SWAMINATHAN S ANKLESARIA AIYAR
After six months of financial drought, global money is flooding into India at the rate of $1 billion a week. If sustained, this will be the mother of all financial stimuli, eclipsing the finance minister’s budgetary endeavours.
The dollar flood is not due to the Congress election victory. In April, foreign institution investors (FIIs) poured $1.3 billion into Indian equities. They poured another $1.87 billion in the first half of May — before the election result. For May as a whole, the inflow was $4.14 billion, or a billion a week.
This is part of a global phenomenon. Since April, $20 billion has flooded into all emerging markets. The Sensex is up 50% in 2009. But Russia is also up 63%, China 57%, Brazil 60%, and Argentina 45%. So, the dollar flood is not India-specific: it is part of a global rush into all emerging markets, especially the BRICs (Brazil, Russia, India and China).
Till March, global markets were paralysed by fear. The global meltdown had brought down some of the world’s biggest corporates — the top five investment banks, the biggest insurance company (AIG), the biggest bank (Citibank) and the biggest auto company (General Motors). Global investors fled into US gilts carrying almost zero interest, fearing that anything else was unsafe. FIIs pulled $12 billion out of India in 2008, and the biggest Indian corporates couldn’t get global funding. Their profits and projects were hard hit.
But the darkest hour is before dawn. After hitting rock bottom in March, global investors finally sensed that governments across the world had, by pouring trillions into rescues, ensured that the crisis would not get worse. The pall of fear lifted. And investors started moving out of US gilts earning virtually no interest into investments with higher returns.
Now, economic conditions in the US, Europe and Japan remain grim. Despite rescues, their financial sectors remain stressed, as rising defaults in credit cards, realty and corporate loans add to the travails from the earlier housing bust. The IMF estimates negative to zero growth in these large economies till late 2010. But emerging markets, especially the four BRICs, are registering positive growth. India’s quarterly GDP growth of 5.8% may look very weak compared to its earlier peak of 9%, but is nevertheless fabulous compared with zero or negative rates in the advanced economies. China has decelerated from 12% to 8%, but that remains the highest in the world.
So, with fear lifting, global billions are moving out of safe havens into growth havens. Risk premiums on all financial asset were sky-high in March but have now fallen sharply. So, global billions are moving into junk bonds, corporate debt, commodities, and emerging markets too. Idle money waiting to be invested adds up to at least $2 trillion, maybe much more. If just $100 billion of this goes into emerging markets, that will fuel huge stock market booms.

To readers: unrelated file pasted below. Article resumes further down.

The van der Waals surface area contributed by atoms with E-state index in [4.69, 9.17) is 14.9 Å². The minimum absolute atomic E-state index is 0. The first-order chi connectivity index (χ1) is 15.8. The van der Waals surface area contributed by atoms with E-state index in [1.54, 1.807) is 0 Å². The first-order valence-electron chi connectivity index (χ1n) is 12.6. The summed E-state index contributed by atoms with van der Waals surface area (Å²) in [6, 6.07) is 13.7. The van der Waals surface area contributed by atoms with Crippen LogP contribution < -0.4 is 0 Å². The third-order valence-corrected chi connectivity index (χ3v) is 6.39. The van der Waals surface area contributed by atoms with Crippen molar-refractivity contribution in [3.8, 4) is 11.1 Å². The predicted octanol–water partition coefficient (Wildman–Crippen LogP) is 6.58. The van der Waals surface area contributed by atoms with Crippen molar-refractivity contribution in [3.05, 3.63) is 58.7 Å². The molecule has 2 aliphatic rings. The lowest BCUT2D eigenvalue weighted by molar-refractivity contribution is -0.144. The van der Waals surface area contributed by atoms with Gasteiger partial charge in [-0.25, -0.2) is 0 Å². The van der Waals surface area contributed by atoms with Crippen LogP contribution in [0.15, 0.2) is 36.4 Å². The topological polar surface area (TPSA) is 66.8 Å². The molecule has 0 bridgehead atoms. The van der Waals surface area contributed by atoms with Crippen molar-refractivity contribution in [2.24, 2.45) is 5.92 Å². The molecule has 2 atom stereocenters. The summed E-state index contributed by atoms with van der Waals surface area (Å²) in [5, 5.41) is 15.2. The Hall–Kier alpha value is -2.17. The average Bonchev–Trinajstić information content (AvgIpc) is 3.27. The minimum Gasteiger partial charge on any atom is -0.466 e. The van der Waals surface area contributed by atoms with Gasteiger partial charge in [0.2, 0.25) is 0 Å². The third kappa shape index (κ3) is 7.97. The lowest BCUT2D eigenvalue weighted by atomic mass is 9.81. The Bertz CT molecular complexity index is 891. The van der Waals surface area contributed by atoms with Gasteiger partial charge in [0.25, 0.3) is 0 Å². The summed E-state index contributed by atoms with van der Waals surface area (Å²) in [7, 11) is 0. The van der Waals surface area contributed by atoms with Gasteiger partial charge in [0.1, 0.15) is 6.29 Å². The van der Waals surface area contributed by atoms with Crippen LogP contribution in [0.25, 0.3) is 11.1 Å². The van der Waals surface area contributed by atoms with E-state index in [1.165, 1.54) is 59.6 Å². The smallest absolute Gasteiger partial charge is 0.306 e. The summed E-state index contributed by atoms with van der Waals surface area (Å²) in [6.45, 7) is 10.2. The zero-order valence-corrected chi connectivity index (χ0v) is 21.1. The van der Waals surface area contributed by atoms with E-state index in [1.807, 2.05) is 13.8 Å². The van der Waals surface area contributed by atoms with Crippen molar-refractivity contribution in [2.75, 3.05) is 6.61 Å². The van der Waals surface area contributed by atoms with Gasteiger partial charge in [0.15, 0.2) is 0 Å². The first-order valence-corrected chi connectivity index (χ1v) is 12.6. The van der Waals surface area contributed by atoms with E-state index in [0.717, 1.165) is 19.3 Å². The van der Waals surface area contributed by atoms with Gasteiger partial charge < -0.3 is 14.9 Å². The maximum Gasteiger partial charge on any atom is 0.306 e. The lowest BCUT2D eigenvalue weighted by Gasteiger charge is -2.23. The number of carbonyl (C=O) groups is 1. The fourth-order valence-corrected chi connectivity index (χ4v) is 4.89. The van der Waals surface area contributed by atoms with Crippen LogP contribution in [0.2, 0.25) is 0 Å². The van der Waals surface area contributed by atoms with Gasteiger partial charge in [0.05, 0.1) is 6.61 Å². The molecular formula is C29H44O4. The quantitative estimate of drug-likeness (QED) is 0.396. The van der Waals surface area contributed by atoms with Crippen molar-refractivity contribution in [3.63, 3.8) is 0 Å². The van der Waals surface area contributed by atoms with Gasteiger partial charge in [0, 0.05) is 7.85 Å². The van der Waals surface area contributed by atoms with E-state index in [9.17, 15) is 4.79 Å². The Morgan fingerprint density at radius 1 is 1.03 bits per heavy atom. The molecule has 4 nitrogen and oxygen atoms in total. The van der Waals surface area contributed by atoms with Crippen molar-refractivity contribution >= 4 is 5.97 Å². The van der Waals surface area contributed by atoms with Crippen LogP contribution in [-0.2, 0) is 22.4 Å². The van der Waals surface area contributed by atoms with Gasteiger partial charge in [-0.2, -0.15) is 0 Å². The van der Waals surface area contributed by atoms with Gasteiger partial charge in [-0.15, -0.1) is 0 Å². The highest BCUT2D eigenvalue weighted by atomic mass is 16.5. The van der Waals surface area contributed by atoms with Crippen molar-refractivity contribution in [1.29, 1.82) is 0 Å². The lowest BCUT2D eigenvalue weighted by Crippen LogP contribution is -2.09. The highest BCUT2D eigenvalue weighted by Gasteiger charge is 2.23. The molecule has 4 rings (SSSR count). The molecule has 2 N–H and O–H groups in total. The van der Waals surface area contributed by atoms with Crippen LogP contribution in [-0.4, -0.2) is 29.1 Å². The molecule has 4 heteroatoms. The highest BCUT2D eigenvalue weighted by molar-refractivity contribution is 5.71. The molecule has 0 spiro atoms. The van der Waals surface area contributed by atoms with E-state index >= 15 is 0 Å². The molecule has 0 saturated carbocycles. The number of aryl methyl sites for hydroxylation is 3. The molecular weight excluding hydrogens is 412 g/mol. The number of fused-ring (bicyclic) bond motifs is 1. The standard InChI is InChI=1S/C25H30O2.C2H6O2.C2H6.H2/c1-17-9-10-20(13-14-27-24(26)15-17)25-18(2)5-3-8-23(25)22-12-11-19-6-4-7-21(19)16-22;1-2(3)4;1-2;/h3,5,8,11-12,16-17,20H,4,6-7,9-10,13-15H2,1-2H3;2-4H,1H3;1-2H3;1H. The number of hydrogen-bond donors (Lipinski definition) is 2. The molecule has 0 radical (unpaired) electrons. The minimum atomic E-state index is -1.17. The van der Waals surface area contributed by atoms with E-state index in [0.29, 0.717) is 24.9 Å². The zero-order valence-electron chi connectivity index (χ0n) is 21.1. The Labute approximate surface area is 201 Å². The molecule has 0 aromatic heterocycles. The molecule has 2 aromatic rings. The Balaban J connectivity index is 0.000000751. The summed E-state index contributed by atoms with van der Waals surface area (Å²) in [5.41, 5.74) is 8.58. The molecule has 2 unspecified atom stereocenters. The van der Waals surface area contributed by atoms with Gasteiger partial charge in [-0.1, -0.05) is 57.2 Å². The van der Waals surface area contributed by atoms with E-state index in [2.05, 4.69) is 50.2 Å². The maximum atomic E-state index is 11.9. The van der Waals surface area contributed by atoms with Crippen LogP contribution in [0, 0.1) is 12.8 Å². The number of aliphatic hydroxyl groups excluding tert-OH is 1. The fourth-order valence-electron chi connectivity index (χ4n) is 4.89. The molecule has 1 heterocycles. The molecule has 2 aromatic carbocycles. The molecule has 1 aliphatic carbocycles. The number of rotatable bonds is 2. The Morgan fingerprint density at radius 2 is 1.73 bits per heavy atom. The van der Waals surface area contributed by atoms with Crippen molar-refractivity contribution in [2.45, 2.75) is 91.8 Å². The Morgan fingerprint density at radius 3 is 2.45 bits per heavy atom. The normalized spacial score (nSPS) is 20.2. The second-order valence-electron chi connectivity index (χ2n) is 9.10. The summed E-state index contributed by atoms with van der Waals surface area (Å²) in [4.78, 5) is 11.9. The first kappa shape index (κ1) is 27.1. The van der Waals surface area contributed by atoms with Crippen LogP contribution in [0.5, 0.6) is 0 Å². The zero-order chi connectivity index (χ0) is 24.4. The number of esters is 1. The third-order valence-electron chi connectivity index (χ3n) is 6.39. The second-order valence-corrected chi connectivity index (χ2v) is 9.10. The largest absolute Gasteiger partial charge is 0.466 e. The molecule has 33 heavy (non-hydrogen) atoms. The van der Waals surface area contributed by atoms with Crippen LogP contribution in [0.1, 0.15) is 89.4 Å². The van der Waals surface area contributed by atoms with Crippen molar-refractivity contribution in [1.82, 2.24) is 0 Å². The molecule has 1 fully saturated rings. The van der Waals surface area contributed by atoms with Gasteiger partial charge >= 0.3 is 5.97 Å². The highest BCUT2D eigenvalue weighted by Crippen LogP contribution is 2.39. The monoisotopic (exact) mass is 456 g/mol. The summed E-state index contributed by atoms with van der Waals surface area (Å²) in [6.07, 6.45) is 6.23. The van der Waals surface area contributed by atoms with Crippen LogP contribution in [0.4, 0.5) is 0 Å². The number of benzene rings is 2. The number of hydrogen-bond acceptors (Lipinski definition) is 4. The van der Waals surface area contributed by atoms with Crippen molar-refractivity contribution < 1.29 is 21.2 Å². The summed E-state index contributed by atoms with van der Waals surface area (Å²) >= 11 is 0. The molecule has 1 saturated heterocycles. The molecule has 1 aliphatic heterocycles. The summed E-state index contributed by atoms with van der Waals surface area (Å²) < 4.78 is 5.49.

Sceptics say this is another bubble in the making, unjustified by current profits or any change in India’s economic fundamentals. Now, foreign direct investment in factories is certainly better than FII inflows into stock markets. But the flood of $1 billion per week is not just speculative froth, it is actually improving our economic fundamentals.
Earlier, the economy was hit by a negative feedback loop. That is, stress in banks reduced credit to industries, which then suffered falling profits and loan defaults. These in turn worsened the balance sheets of banks, which then lent even less to industry, in a vicious downward spiral.
The new flood of $1 billion a week is changing the negative feedback loop into a positive one. Suddenly real estate companies that were almost insolvent and could not attract either loans or equity have been able to place almost $2 billion with qualified institutional investors.
If shady real estate companies can attract money, anybody can. Suddenly access to finance has become easier and cheaper. Improved finance means improved profits in industries, which means fewer loan defaults. This in turn means better balance sheets for banks, which will be able to lend more to industries, in a virtuous upward cycle.
Thus, a positive feedback loop is replacing the negative one. The bad news is that exporters will be hit by the appreciation of the rupee caused by the dollar flood. The dollar has gone from Rs 52.06 on March 20 to Rs 46.84 on June 4. Still, the positive feedback loop should lift India’s GDP growth to 6-7% in 2009-10, up from earlier estimates of 5-6%. That is a substantial gain, though not revolutionary.